He’s lunched with Warren Buffett, sold a business for millions and runs his own fund. Now read about this star investor’s 9-point investment plan.
Back in 2007, Mohnish Pabrai and his friend and fellow investor Guy Spier, paid $650,100 in a charity auction to have lunch with the billionaire Warren Buffett.
Pabrai later said he’d used the lunch to thank Buffett personally for all that he’d learnt from him over many years. He said the three hours that he and Spier had spent with him in a Manhattan steakhouse had been “a terrific bargain”.
Indeed, the hunt for terrific bargains in many ways encapsulates Pabrai’s investment strategy.
Mohnish Pabrai - a value contrarian
Mohnish Pabrai is a popular figure on the US investing scene. After immigrating to the US from India in the 1980s he studied engineering and later worked in IT. From there he started his own business before selling it in 2000 for a reported $20 million.
These days he’s better known for running Pabrai Investments Funds, currently with $575 million under management, as well as a zero-fee investment firm called Dhando Funds. He’s also written the books The Dhandho Investor and Mosaic: Perspectives on Investing.
In many ways, the charity lunch with Buffett was the culmination of several years in which Pabrai had honed his own investing framework. Buffett had been a major influence on his thinking, leading him to adopt a contrarian strategy that essentially blends value and quality.
In the Dhando Investor, Pabrai explains that the core of his strategy is “heads I win, tails I don’t lose much”. That means picking investments where there’s a wide margin of safety and the upside overwhelms the downside. More specifically, Pabrai - who often stresses the importance of using investment checklists - sets out a 9-point Dhando framework:
1. Focus on buying an existing business (rather than backing start-ups or firms with unproven models)
2. Buy simple businesses in industries with an ultra-slow rate of change (which are often unloved and potentially underpriced by the market)
3. Buy distressed businesses in distressed industries (where the margin of safety may offer attractive value opportunities)
4. Buy businesses with a durable competitive advantage (the very profitable moat-like strengths that Buffett is so fond of)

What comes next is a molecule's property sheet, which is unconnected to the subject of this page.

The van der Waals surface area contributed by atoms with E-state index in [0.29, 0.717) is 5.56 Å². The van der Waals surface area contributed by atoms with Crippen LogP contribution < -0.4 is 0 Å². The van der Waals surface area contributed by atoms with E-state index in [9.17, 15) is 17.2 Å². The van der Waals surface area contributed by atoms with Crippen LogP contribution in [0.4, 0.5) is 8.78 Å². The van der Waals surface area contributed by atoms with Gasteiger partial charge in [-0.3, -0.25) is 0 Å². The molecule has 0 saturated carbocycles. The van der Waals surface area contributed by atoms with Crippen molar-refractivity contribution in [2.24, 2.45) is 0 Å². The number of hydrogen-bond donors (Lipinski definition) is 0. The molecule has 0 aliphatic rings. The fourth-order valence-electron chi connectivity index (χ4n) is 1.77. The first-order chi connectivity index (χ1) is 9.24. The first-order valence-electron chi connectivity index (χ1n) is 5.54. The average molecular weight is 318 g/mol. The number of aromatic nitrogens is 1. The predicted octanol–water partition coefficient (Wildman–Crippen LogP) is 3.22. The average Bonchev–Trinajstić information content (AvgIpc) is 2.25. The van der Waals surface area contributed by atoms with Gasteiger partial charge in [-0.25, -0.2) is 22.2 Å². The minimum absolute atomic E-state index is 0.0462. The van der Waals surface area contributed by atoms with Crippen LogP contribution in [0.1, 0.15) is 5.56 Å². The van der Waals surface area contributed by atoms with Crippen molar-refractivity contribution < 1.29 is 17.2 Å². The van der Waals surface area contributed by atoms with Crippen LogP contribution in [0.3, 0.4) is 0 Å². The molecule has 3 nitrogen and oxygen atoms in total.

5. Bet heavily when the odds are overwhelmingly in your favour (be patient and wait for Mr Market to serve up attractive investments)
6. Focus on arbitrage (special situations where businesses for some reason become super-profitable for short periods of time)
7. Buy businesses at big discounts to their underlying intrinsic value (in the classic value strategy, the aim is to buy stocks cheaply rather than overpay)
8. Look for low-risk, high-uncertainty business (where the downside risk is low but the market underprices them because it doesn’t fully understand the business or its outlook)
9. It’s better to be a copycat than an innovator (prefer stocks that can execute a proven idea or business model better than others)
The thrust of his strategy is to be patient and wait for value opportunities to be presented by the market, even if they are rare. As a starting point, he says he looks for very low price/earnings (PE) ratios and high yields in what are typically out of favour stocks. When they come along, his focus is to stack the odds of success in his favour by having a wide margin of safety and then betting big.
This week we’ve taken some of those ideas and applied them to the UK market to get a flavour of the types of mid-cap stocks that Pabrai might look for. Apart from the PE and yield, the screen considers how far the share price is from the 52-week low (indicating out of favour stocks). It also uses Stockopedia’s Quality/ Value Rank as a proxy for shares that are both ‘cheap’ and ‘good’ - the higher the ranking out of 100, the better.
|Name||P/E Ratio||Yield %||Price vs. 52 Week Low %||Quality/ Value Rank||Sector|
|Ferrexpo (LSE:FXPO)||2.6||11.5||21.4||99||Basic Materials|
|Globaltrans Investment (LSE:GLTR)||4.9||16.6||19.4||99||Industrials|
|Royal Mail (LSE:RMG)||7.7||8.4||6.1||99||Industrials|
|Central Asia Metals (LSE:CAML)||8.7||6.7||16.2||97||Basic Materials|
|Crest Nicholson (LSE:CRST)||11.2||7.5||34||94||Cyclicals|
It’s worth remembering that this is a contrarian value strategy that deliberately looks for cheap shares with solid quality financials. It’s in this kind of territory that Pabrai would look for potential investments that pass his Dhando framework.
On this basis, the strategy picks up ideas in the mining and metals processing sector like Ferrexpo (LSE:FXPO), Central Asia Metals (LSE:CAML) and Vesuvius (LSE:VSVS). Others include the transportation groups Go-Ahead (LSE:GOG) and Stagecoach (LSE:SGC) as well as Royal Mail (LSE:RMG), vehicle hire group Northgate (LSE:NTG), housebuilder Crest Nicholson (LSE:CRST) and oilfield services business Petrofac (LSE:PFC).
A Buffett-inspired approach to value
Like many value investing strategies, Mohnish Pabrai’s Buffett-inspired approach to finding investments relies on going where others fear to tread. In uncertain conditions, where stocks can be marked down sharply, value strategies like this are proven to be very profitable. But more broadly, the attraction of Pabrai’s framework is its simplicity and focus on buying shares where the investor has a circle of competence.
In what’s turning into a lifelong friendship between Pabrai, Buffett and Buffett’s business partner Charlie Munger, there continue to be clear echoes of their influence in Pabrai’s thinking. For value-oriented investors, his framework offers some useful rules for getting started.
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